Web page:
A delicious treat dating back to antiquity, dates are high in fiber and contain a number of vitamins and minerals and even a trace of protein. But for some, they may cause trouble like gas, bloating or stomach pain due to added preservatives and their high fiber content.
Isn’t Fiber Good for You?
High-fiber diets are associated with a number of benefits, such as lowering cholesterol, regulating blood sugar, controlling weight, relieving constipation and possibly reducing the risk for gastrointestinal cancers, according to the Cleveland Clinic. Fiber comes from vegetables, grains and plants, and it cannot be digested, or broken down, by your body.
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Fiber is also good for gut health, says Will Bulsiewicz, MD, a gastroenterologist in Mount Pleasant, South Carolina, associated with East Cooper Medical Center and Roper Mount Pleasant Hospital and author of the upcoming book Fiber Fueled__. "Being high in fiber, dates feed the microbiome," he says.
The Academy of Nutrition and Dietetics recommends 14 grams of fiber per 1,000 calories consumed, which comes out to about 25 to 38 grams, depending on your individual energy needs. To this end, dates can make a meaningful contribution. One 24-gram Medjool date provides 1.6 grams of fiber, roughly 6 percent of the recommended daily intake, according to the U.S. Department of Agriculture.
"They are a very healthy sweetener, particularly when used in a whole-food form, like a paste," says Dr. Bulsiewicz. "They're actually beneficial for people with diabetes because of the fiber content."
Read more: The Ultimate Guide to Natural Sweeteners
The American Diabetes Association (ADA) says that fruit is an ideal way for people with diabetes to satisfy a sweet tooth and meet nutritional needs, but it also notes that dried fruits are very high in carbohydrates. Dates are no exception. A single Medjool date contains 66 calories in the form of 18 grams of carbohydrate, 16 grams of which are naturally occurring sugar. The ADA recommends limiting servings of dried fruits to no more than two tablespoons at a time.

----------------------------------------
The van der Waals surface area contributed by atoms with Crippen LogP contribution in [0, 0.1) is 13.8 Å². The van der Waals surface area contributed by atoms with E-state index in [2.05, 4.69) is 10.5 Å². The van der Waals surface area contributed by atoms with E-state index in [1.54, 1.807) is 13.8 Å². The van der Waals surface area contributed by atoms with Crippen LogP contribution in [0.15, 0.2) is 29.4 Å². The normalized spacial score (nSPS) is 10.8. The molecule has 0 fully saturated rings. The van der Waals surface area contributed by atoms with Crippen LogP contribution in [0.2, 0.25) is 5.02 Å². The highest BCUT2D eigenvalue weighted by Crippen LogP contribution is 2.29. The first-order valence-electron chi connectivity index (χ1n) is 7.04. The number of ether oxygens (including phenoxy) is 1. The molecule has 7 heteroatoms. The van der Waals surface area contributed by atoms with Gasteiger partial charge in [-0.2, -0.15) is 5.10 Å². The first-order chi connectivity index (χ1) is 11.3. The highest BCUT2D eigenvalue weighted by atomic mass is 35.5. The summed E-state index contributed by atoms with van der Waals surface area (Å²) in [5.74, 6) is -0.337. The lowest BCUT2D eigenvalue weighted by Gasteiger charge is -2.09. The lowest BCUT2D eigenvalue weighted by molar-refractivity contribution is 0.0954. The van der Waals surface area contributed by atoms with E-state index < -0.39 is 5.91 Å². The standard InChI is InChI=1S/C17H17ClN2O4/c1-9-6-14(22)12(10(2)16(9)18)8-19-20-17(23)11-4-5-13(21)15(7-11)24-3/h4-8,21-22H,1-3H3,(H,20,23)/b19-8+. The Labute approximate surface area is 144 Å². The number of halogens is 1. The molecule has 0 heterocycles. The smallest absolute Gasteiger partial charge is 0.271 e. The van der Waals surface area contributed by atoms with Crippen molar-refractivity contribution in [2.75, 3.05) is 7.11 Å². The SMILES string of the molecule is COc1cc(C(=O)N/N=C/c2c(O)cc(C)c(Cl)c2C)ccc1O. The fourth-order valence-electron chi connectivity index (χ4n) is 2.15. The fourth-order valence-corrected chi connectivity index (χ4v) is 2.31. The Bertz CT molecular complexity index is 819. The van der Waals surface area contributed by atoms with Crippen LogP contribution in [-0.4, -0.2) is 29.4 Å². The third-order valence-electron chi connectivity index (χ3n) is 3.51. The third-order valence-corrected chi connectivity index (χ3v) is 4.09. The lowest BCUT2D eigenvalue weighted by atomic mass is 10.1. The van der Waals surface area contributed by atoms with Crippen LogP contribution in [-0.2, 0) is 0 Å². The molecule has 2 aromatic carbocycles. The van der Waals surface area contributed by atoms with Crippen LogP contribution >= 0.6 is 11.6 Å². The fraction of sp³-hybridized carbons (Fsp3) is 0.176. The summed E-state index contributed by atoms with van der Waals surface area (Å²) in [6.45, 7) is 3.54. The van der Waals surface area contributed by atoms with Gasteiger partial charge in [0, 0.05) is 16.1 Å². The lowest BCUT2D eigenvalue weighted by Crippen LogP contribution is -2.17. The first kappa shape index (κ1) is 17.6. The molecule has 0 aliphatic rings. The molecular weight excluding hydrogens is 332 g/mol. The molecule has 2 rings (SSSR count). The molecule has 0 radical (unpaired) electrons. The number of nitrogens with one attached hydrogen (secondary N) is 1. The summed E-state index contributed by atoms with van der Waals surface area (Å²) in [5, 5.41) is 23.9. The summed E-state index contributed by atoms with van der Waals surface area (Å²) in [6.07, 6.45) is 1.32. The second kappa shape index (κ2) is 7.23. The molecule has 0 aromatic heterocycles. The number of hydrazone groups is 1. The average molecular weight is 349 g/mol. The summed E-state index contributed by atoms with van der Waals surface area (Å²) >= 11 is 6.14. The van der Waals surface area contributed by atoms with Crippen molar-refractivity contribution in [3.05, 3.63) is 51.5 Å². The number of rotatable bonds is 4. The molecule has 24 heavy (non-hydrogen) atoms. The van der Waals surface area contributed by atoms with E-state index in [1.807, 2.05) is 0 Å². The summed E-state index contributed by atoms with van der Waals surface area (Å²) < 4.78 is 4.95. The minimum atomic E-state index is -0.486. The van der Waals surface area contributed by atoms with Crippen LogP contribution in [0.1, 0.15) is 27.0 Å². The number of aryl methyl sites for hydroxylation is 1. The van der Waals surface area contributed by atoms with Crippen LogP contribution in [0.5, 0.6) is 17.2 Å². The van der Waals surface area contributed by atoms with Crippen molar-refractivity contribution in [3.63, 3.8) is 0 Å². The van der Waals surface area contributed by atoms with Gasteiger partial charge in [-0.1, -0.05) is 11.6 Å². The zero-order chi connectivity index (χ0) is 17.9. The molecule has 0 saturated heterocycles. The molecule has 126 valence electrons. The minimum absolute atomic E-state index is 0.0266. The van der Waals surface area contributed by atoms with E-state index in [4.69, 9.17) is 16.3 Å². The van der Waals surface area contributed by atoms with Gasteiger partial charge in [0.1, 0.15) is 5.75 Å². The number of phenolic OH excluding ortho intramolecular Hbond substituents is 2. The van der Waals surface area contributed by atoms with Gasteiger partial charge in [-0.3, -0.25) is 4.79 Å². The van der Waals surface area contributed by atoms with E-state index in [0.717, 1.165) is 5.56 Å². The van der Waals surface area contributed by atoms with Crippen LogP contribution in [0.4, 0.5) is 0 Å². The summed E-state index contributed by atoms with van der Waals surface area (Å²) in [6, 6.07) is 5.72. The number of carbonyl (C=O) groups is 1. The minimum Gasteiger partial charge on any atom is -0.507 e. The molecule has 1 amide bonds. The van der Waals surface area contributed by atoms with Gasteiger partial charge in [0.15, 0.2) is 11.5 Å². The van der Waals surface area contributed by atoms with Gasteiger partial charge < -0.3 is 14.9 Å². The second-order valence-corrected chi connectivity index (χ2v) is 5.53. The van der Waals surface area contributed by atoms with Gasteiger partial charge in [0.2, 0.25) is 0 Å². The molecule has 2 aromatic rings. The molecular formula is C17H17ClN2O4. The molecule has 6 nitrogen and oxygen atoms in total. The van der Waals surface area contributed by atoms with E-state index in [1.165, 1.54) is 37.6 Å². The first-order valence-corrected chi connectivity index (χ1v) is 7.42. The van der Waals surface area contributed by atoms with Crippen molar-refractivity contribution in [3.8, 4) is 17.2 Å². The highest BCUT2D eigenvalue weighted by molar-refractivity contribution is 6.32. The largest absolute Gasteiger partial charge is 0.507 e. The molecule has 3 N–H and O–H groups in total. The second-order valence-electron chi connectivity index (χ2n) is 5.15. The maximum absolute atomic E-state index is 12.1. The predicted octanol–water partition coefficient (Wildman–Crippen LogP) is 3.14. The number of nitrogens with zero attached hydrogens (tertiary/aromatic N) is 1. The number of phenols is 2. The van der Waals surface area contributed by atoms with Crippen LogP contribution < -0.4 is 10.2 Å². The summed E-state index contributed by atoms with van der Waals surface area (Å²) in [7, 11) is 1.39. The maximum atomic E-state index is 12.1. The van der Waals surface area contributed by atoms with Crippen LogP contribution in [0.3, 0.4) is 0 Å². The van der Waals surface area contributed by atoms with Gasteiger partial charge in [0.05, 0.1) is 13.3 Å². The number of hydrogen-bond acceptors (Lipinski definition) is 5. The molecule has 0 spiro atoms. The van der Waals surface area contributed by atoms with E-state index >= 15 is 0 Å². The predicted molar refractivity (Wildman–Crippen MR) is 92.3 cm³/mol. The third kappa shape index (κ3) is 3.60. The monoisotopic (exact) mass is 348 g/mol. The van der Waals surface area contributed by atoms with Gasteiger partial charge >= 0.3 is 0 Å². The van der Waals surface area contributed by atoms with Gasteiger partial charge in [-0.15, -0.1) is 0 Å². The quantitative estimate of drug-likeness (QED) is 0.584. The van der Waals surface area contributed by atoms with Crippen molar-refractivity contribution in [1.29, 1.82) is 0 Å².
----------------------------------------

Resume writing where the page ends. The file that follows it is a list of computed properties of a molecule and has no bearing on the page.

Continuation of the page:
Dates As a Prebiotic
Beyond their nutritional content and high fiber, dates may have another benefit for your gut. They fall into a category of foods high in fermentable oligosaccharides, disaccharides, monosaccharides and polyols, otherwise known as FODMAPs, explains Dr. Bulsiewicz. "Specifically, dates are high in fructans, a prebiotic beneficial to the gut microbiome."
But FODMAPs may be problematic for people with gastrointestinal health problems, specifically irritable bowel syndrome (IBS), a relatively common bowel dysfunction that causes abdominal pain and diarrhea or constipation. High FODMAP foods, which also include certain fruits aside from dates, some vegetables, beverages and dairy products, can trigger symptoms in people with IBS, according to an analysis published in Nutrients in August 2017.
Problems can also rise when people who don't usually consume dates add too much to their diet all at once. "If you start with a small amount, like a third of a date, your body has a chance to adapt to it," he says. "But many people who don't eat dates will one day eat four in one sitting. That's a massive dose of FODMAPs — more than the body is used to digesting."
Also, sulfites, commonly used as a preservative for dried fruits, can trigger symptoms such as gas, cramping and bloating in people who have a food intolerance to them, according to the Cleveland Clinic.
But if you don't have trouble with FODMAPs or a sensitivity to sulfites and you add dates gradually, they can be a beneficial and delicious addition to your diet. "Dates are like so many other things in nature," Dr. Bulsiewicz says. "If you go overboard, you can hurt yourself, but in the right amount, in moderation, they are perfectly healthy and may advance your health."
- MyFoodData: “Medjool Dates”
- Cleveland Clinic: “Improving Your Health with Fiber”
- Will Bulsiewicz, MD, gastroenterologist in Mount Pleasant, South Carolina, associated with East Cooper Medical Center and Roper Mount Pleasant Hospital
- Academy of Nutrition and Dietetics: “Fiber”
- American Diabetes Association: “Healthy Food Choices Made Easy: Fruit”
- Nutrients: “Low FODMAP Diet Improves Irritable Bowel Syndrome Symptoms: A Meta-analysis”
- Cleveland Clinic. “Food Problems: Is it an Allergy or an Intolerance.”
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